I’ve watched from Facebook as India moved into life after college and coached Brandi’s son, Makobi, in baseball. Not many people know India, was one of the top 12-year-old baseball players in Siloam Springs growing up. She was also a varsity letter winner in volleyball track and softball. Anyway, the entire family is still involved in sports, and I have no doubt if we lived in Northwest Arkansas, our boys would run into them on the baseball field or hardwood which would be great fun.
Sadly, though, India isn’t coaching any more this summer. She found out a few weeks ago she has Stage IV breast cancer. It was a crushing blow to her loved ones, but in true Lewis family fashion they have pledged to cheer her on as she takes on the toughest opponent in her life. That competitive spirit that made her one of the greatest female athletes I’ve covered will help her fight this dreaded disease.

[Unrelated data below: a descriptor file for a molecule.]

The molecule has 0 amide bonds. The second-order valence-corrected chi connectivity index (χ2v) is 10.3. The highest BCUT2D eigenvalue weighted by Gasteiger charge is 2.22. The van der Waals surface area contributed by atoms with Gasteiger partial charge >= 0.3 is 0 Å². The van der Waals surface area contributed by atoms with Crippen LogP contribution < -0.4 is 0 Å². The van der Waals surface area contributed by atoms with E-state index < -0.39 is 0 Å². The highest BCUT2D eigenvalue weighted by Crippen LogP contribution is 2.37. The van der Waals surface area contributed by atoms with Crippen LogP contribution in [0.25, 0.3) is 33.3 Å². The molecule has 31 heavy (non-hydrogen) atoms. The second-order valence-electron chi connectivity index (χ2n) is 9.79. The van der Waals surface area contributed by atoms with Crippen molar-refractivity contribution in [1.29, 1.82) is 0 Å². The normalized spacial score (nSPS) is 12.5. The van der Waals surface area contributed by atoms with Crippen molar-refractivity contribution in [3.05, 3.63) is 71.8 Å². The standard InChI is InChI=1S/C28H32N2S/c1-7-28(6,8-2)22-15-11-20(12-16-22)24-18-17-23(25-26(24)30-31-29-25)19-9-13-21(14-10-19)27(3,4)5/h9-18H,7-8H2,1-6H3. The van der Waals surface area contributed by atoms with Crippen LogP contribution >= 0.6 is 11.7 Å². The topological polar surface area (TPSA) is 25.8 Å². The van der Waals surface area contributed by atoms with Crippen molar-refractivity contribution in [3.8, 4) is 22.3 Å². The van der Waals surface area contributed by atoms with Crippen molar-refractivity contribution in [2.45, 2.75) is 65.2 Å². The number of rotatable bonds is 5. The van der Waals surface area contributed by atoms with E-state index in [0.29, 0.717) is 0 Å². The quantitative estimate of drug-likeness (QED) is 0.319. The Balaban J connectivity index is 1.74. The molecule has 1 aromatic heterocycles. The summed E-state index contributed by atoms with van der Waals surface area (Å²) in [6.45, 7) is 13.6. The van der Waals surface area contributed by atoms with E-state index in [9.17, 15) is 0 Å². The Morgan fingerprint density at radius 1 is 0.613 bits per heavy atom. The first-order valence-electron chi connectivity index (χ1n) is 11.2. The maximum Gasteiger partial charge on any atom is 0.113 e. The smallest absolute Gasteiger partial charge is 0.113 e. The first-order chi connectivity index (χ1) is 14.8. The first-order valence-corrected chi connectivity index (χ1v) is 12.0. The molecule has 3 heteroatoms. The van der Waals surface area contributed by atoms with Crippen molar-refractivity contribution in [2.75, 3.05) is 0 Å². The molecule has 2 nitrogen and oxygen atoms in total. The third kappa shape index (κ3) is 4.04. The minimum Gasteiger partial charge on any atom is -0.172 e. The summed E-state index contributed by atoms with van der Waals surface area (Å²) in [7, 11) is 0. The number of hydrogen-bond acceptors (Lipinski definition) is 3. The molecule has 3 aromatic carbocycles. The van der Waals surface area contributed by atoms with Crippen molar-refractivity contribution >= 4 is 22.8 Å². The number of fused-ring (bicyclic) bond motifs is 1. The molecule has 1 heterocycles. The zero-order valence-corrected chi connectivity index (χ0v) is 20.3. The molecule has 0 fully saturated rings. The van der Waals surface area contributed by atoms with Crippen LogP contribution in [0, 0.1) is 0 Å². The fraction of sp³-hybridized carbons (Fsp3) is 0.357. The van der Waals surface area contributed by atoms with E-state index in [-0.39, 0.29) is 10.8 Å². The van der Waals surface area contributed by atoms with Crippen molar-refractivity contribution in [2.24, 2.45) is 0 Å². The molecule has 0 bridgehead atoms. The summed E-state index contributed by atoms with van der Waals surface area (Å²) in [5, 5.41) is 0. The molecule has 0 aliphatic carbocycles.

“The doctors said the cancer has spread to her brain and her spine and is treatable but not curable,” Carmen said. “We told them, they don’t know about miracles or the Lewis family.”
As of Thursday night, India was still hospitalized as doctors try to get her oxygen levels up so she can begin treatment. Carmen is not sure if India will receive treatment at Tulsa where she is hospitalized or in Northwest Arkansas, but she could be released from the hospital soon.
The family has received an outpouring of support from the Siloam Springs community, and Razorback Nation. India can use it. She was laid off at her job at Ozark Electronics in Siloam Springs in March, and was going back to work for the Siloam Springs Parks and Recreation Department when she began feeling ill.